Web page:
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House of Arras wins ‘Best Sparkling Trophy’ at every capital city wine show

House of Arras wins ‘Best Sparkling Trophy’ at every capital city wine show



A huge congratulations to Accolade Wines’ House of Arras for winning the ‘Best Sparkling Trophy’ at every capital city wine show in Australia this year!

Ed Carr (pictured above), senior House of Arras Winemaker, is celebrating this phenomenal set of wins after the final results of the Royal Hobart Wine Show and the National Wine Show in Canberra over the weekend.

“These awards have topped a superlative year for House of Arras. Such endorsement across a broad range of judges is an absolute statement of quality and the entire viticulture and winemaking team is extremely proud of this achievement,” says Carr.

“It is particularly pleasing to be awarded 'the home state’ trophy for the ‘Best Tasmanian Wine’ in Hobart from a field of strong competition across many premium cold climate wine styles.”

The seven trophies were split between the House of Arras Grand Vintage 2008, which took home three trophies and Blanc de Blancs 2008 which received four.

Last week, House of Arras also received the ‘Best Australian Producer’ Trophy at the prestigious International Wine & Spirit Competition, making it the first time that the top Australian producer trophy has been awarded to a sparkling wine brand.

With these accolades under his belt, it’s no wonder that wine critics have dubbed Carr the “Godfather of Australian Sparkling”.

“It is absolutely fantastic to see our philosophy of fastidious viticulture and winemaking come to fruition and receive these awards from such discerning wine judges in recognised quality competitions both here in Australian and overseas,” said Carr.

The entire portfolio of Arras sparkling wines is held back between 3-10 years to give them the distinction, quality and maturity they require to be world-class.


Which one would you choose?

“What sets House of Arras apart from other Australian sparkling wines on the market is the age of its wine,” says Carr.

“There are plenty of cold climate sparkling Chardonnays, Pinot Noirs and Pinot Meuniers, but to take it to world parity, it had to be the same age as benchmark wines and that’s what we are achieving."

In addition to the trophy winning Grand Vintage 2008 (RRP $79.99) and Blanc de Blancs 2008 ($86.99), the House of Arras (Wine) portfolio includes a Brut Elite (RRP $50), Rosé 2006 ($86.99) and the E.J. Carr Late Disgorged 2003 ($189.99) which won ‘Best Wine of Show’ at the Australian Sparkling Wine Show this year.

The official list of House of Arras’ Wine Show Trophies 2017
Royal Queensland Wine Show (July) – Best Sparkling Trophy ‘House of Arras 2008 Grand Vintage’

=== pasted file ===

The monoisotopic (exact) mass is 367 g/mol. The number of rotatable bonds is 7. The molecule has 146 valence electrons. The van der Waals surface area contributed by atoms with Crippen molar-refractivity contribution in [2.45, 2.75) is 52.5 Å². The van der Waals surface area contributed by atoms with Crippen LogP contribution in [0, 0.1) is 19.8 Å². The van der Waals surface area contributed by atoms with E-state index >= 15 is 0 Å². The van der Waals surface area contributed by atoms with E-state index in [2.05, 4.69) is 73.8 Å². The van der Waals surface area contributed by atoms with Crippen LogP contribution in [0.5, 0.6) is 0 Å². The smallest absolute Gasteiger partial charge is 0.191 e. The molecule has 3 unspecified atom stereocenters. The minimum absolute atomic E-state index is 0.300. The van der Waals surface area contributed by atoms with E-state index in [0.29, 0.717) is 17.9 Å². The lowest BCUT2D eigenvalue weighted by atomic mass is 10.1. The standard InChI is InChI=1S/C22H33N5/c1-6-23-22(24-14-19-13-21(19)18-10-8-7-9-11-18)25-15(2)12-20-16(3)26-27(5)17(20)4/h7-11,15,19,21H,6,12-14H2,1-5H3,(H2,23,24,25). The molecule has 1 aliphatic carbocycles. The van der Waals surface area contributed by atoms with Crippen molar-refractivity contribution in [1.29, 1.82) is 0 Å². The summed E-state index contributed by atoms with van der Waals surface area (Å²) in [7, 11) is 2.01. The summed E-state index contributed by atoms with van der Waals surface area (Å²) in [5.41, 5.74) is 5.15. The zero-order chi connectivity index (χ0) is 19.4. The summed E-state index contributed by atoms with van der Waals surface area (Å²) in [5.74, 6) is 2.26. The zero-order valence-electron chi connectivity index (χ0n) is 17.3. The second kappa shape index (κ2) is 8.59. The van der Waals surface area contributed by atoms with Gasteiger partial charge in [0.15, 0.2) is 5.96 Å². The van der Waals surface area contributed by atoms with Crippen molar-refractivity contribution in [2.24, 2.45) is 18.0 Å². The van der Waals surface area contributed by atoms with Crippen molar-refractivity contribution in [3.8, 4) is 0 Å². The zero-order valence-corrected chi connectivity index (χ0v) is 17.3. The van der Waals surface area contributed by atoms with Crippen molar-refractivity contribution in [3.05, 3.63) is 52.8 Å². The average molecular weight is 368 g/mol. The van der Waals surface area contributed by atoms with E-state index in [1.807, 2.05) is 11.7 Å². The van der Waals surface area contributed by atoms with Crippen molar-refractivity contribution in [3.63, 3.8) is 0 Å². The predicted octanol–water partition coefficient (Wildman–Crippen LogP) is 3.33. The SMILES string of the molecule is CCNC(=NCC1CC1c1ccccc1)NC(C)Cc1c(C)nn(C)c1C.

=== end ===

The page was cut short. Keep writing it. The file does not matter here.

Royal Sydney Wine Show (August) - Best Sparkling Trophy ‘House of Arras 2008 Grand Vintage’
Royal Perth Wine Show (September) - Best Sparkling Trophy ‘House of Arras Blanc de Blancs 2008’
Royal Adelaide Wine Show (September) - Best Sparkling Trophy ‘House of Arras Blanc de Blancs 2008’
Royal Melbourne Wine Show (October) - Best Sparkling Trophy ‘House of Arras 2008 Grand Vintage’
Royal Hobart Wine Show (November) - Best Sparkling Trophy ‘House of Arras Blanc de Blancs 2008’
National Wine Show – Canberra (November) – Best Sparkling Trophy ‘House of Arras Blanc de Blancs 2008’
The Australian Sparkling Wine Show (October) - Wine of Show ‘House of Arras 2003 EJ Carr Late Disgorged’
International Wine & Spirit Competition (November) - Best Australian Producer Trophy

Ed's advice to retailers on how to sell more Aussie sparkling

Ed Carr discusses the rise of Aussie sparkling in the latest issue of drinks trade. Here's what he had to say to Hannah Sparks: 

What are the trends in Australian sparkling currently?

We are seeing a decline in the budget end of the Australian sparkling market, but there’s strong growth in the premium end. The  fact that Australia is a huge market for Champagne means that people  are prepared to spend hard earned money on good quality product. So  if the quality of Australian sparkling moves up - which I think it has, particularly in the last five years or so - there are reasons for people to invest in the category.

How can the trade help to get more Australian sparkling into consumers’ glasses?

Show people; share your knowledge and get consumers to taste it. I think it’s an education process to show how good those wines can be.

What do you think are the key selling points for Australian sparkling versus international sparkling?

I don’t see it as a competition. A lot of people like to ask which one is best, but I don’t really see it like that. I’d like to see people’s purchase being driven on quality and price, so it comes back to label rather than country of origin. There is a lot of very good Australian sparkling and I think ours sits up fairly well in that field.

What’s needed to continue to improve the reputation of Australian sparkling?

If you look at vintage Champagnes, the current releases are mostly ‘08s and ‘09s; there are not many Australian wines that have that level of age on them. It’s pleasing to see that quite a few more Australian sparkling labels are moving towards aged releases, but if we want to be perceived as being at a similar level of complexity and depth on a global basis, we’ve got to get to a similar age.

Click here to read more from Ed 

 

 


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